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Fortunate drive that sparked an industry


Ever wonder how the convenient care industry blossomed into what it is today? One could say a fortune cookie.

“I love Chinese food, and my kids always get me Chinese food for dinner on Mother’s Day. My Chinese fortune cookie said, when I opened [it]: ‘You will be offered the opportunity of a lifetime, say yes,’” explained Sandy Ryan, Walgreens’ Take Care Health Systems chief nurse practitioner officer and clinical advocate.

On any other day, Ryan might have dismissed the fortune as trivial, but not that day. Earlier that very same day, she had been offered a position on the executive team at Take Care Health Systems, which would make her the first chief nurse practitioner officer in the convenient care industry.

That was in 2005, and the road since that time hasn’t always been easy. But anyone who knows Ryan knows that she thrives on overcoming adversity and doesn’t shy away from challenges. Perhaps some of it stems from her background in the U.S. Air Force.

In the military, which she joined right out of college, Ryan initially worked as a registered nurse and then was selected to return to school to earn her master’s degree. During her years in the military, she worked pediatrics to geriatrics and served as director of ambulatory outpatient services in a military medical facility coordinating patient care. In 1999, she retired from the U.S. Air Force after 16 years of service due to a downsizing of medical personnel following Operation Desert Shield/Desert Storm, and then went to work in a private practice.

While working in private practice, a friend of Ryan’s came across a listing for a job opening at Take Care Health Systems for a national director of nursing, which is what the title was at the time, and felt Ryan would be an ideal fit for the role. Ryan called up the recruiter and eventually met with Take Care founders Hal Rosenbluth 
and Peter Miller, who wound up offering her the job.

“[Hal and Peter] were looking for someone who could represent nurse practitioners extremely well, and advocate for them as a professional role and what they bring to the table, but also someone who could work collaboratively with the physician side of the world,” Ryan said.

Ryan joined the executive team at Take Care Health Systems in July 2005 — just months before the venture opened its first in-store health clinic. In 2007, it was acquired by Walgreens. For Ryan, being a nurse practitioner serving at the executive level has afforded her the benefit of helping to guide the direction of the industry and represent not only the nurse practitioners within Take Care, but also the nurse practitioners nationwide.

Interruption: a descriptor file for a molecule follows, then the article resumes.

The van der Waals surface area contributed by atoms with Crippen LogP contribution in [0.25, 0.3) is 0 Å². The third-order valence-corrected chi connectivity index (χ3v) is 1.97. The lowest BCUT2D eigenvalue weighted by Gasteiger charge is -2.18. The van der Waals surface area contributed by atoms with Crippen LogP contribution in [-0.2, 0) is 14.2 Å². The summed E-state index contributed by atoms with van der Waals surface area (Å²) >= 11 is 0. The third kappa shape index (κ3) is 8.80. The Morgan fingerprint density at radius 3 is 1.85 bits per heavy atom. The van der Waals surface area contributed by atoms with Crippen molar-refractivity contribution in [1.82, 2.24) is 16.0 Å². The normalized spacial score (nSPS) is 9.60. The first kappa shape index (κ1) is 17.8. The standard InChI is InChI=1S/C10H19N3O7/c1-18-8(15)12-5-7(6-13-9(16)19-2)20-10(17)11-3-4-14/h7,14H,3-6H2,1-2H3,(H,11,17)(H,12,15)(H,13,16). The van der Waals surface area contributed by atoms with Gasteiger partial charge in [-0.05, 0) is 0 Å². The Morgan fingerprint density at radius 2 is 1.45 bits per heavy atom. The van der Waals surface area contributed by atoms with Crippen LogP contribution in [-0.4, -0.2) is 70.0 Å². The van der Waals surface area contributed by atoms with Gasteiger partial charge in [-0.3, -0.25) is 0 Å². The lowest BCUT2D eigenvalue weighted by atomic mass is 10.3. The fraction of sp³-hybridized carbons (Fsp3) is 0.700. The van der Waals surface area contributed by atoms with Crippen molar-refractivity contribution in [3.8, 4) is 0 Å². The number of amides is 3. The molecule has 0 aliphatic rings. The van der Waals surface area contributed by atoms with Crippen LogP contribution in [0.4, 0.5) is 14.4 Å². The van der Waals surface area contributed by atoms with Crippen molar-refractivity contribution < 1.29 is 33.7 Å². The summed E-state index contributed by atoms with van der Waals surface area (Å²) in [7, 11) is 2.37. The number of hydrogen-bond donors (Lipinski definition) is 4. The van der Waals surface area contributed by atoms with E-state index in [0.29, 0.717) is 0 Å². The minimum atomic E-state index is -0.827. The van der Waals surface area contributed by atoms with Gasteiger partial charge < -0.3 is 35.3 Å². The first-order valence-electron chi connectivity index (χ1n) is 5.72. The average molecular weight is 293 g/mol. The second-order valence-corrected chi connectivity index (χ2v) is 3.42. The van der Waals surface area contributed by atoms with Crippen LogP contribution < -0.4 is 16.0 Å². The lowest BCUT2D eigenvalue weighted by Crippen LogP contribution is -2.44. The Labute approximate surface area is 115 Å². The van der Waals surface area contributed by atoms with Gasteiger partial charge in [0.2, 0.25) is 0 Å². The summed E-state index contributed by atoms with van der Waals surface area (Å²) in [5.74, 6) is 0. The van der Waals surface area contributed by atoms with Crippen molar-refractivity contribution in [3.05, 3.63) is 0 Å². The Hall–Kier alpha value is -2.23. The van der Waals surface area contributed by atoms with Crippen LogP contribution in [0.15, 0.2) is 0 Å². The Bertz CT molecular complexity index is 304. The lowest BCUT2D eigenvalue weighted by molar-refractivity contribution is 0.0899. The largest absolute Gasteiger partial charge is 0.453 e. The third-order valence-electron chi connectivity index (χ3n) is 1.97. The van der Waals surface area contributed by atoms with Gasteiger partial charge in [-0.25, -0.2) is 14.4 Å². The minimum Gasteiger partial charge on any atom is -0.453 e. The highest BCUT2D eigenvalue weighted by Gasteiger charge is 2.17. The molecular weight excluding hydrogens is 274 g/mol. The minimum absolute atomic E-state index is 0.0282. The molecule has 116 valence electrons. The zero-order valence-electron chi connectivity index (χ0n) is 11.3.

Today, Take Care Health Systems manages more than 700 worksite and retail health clinics. “It has been the opportunity of a lifetime, and not really just for me, but I think for all nurse practitioners because Hal and Peter, as founders of this company, really did give the opportunity to have a platform that could really raise the bar of recognition on nurse practitioners. ... It really has been a fantastic journey for me,” Ryan said.

The journey and the important role that Ryan plays, on behalf of nurse practitioners nationwide, is far from over. In August 2011, the Robert Wood Johnson Foundation announced the selection of 21 nurses from 138 applicants for its highly competitive national nurse fellowship program. Ryan was among those selected in 2011. The three-year fellowship program is designed to expand nurse leadership and position nurses to help lead change in the U.S. healthcare system.

Also in late 2011, the Fellowship of The College of Physicians of Philadelphia elected Ryan to its ranks, marking the first nurse practitioner to be elected. “Through [Ryan’s] leadership, she has demonstrated commitment to enhancing the role that nursing can play in the future of health care,” stated George Wohlreich, director and CEO and the Thomas W. Langfitt chair, when announcing Ryan’s election. “Through her dedication and advocacy, she’s benefitted nurses and nurse practitioners by opening doors to new opportunities, helped to reinforce the value of a collaborative healthcare team to take care of a patient and increased access for patients to receive high-quality, convenient health care.”

The college was founded in 1787 by a group of physicians and is the nation’s oldest medical society dedicated to advancing the cause of health while upholding the ideals and heritage of medicine.

Clearly, Ryan is a trailblazer and a leader to many within the industry.

However, one has to wonder, whom does Ryan consider a leader? “I really think it is people who strive to do something that is so impactful. But it is not just impactful for themselves or a small group, but for more of that social responsibility and greater good,” Ryan said. “Obviously, I think highly of Hal Rosenbluth, one of our co-founders, and Loretta Ford.”

Yes, one could quip that the convenient care industry is where it is today because of a fortune cookie, but clearly it is because of Ryan’s passion, fearless ambition, commitment to enhancing the role of nurse practitioners and her desire to reinforce the value of a collaborative healthcare team.

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